When I was thirteen, I was forbidden to do three things: hard drugs, join the Tory Party and read Wuthering Heights. My mother explained that teenage girls read Emily Bronte’s novel when young and suggestible. The next 10 years are spent searching for Heathcliff, trawling an adolescent smog of lynx and insecurity for a whiff of angst-fuelling testosterone.
Some descend into despair because their dark and mysterious stranger never appeared, and spend their teenage years inventing traumatic back stories for the nice boys they meet at Tiddlywinks society. Others throw themselves at a disturbed young man who seems like he’d enjoy wandering the moors at night, brooding and killing small animals. Neither is a recipe for healthy self-image.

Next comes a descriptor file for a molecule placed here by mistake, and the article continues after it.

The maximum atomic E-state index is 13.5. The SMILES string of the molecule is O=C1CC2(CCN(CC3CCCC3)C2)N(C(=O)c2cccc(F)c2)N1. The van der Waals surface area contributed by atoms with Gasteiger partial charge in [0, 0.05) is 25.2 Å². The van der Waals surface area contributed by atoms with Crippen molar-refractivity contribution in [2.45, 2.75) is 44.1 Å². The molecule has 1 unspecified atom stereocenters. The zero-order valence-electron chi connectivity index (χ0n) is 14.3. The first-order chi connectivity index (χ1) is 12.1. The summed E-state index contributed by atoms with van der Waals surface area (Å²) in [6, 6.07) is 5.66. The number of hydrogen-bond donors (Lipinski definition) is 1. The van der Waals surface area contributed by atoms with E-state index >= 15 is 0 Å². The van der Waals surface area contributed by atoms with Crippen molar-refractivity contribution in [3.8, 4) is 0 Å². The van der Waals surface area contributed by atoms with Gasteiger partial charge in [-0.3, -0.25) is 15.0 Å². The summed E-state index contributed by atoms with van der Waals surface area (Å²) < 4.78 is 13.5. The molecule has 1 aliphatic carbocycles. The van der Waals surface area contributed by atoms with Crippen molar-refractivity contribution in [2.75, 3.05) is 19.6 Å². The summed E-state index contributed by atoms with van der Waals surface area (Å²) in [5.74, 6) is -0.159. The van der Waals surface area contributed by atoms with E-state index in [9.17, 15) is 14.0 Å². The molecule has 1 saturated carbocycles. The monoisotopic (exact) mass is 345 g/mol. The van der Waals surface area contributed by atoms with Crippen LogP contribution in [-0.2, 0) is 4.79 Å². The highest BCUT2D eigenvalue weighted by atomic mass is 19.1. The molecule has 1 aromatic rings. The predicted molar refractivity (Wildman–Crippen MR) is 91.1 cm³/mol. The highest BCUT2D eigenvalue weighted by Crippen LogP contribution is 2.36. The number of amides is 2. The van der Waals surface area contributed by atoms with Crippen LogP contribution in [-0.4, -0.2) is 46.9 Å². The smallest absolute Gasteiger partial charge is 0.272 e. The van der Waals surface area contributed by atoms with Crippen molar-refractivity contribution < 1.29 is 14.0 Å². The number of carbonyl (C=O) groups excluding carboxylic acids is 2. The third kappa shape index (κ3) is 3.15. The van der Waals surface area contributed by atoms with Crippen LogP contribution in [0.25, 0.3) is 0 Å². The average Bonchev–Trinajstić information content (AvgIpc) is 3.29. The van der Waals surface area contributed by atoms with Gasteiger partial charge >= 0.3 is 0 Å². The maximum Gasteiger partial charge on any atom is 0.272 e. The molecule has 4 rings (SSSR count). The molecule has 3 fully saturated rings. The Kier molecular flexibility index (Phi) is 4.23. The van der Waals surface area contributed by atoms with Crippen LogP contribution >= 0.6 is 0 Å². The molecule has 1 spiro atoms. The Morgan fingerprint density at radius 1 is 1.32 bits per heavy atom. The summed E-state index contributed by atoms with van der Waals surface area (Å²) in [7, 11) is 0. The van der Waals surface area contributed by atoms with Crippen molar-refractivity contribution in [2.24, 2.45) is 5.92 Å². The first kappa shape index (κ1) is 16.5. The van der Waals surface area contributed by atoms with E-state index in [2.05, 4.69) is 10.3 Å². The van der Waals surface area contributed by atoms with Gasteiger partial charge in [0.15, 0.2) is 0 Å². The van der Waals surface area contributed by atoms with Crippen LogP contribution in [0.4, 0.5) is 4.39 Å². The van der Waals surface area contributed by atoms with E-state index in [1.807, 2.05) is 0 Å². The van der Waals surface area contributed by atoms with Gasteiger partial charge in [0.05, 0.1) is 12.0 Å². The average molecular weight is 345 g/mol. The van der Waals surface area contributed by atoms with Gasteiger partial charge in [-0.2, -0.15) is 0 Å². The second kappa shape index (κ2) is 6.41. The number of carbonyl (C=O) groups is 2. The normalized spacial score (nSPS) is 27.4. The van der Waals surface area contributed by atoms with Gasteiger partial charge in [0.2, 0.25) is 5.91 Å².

Perilous as this passionate romantic view may be, my mother missed a trick. Far more dangerous than Heathcliff to sexually frustrated teenagers is the super-embossed goo of kissing in the rain and writing letters that is Noah from The Notebook.
Or what about the delightfully sickening Augustus Waters from John Greene’s The Fault in our Stars, telling insecure girls everywhere that once they meet the right guy, they too will have their first kiss in the Anne Frank museum to rapturous applause?
For hopeless romantics of a former age, Jane Austen’s Mr ‘you-can-change-a-man’ Darcy can’t have resulted in wholesome relationships and still doesn't now, especially when we’re faced with the BBC’s half-naked Colin Firth shaking his matted head as he emerges from the lake. It’s that fatal combination of an untamed wolf and a National Trust brochure. No wonder we’re still single.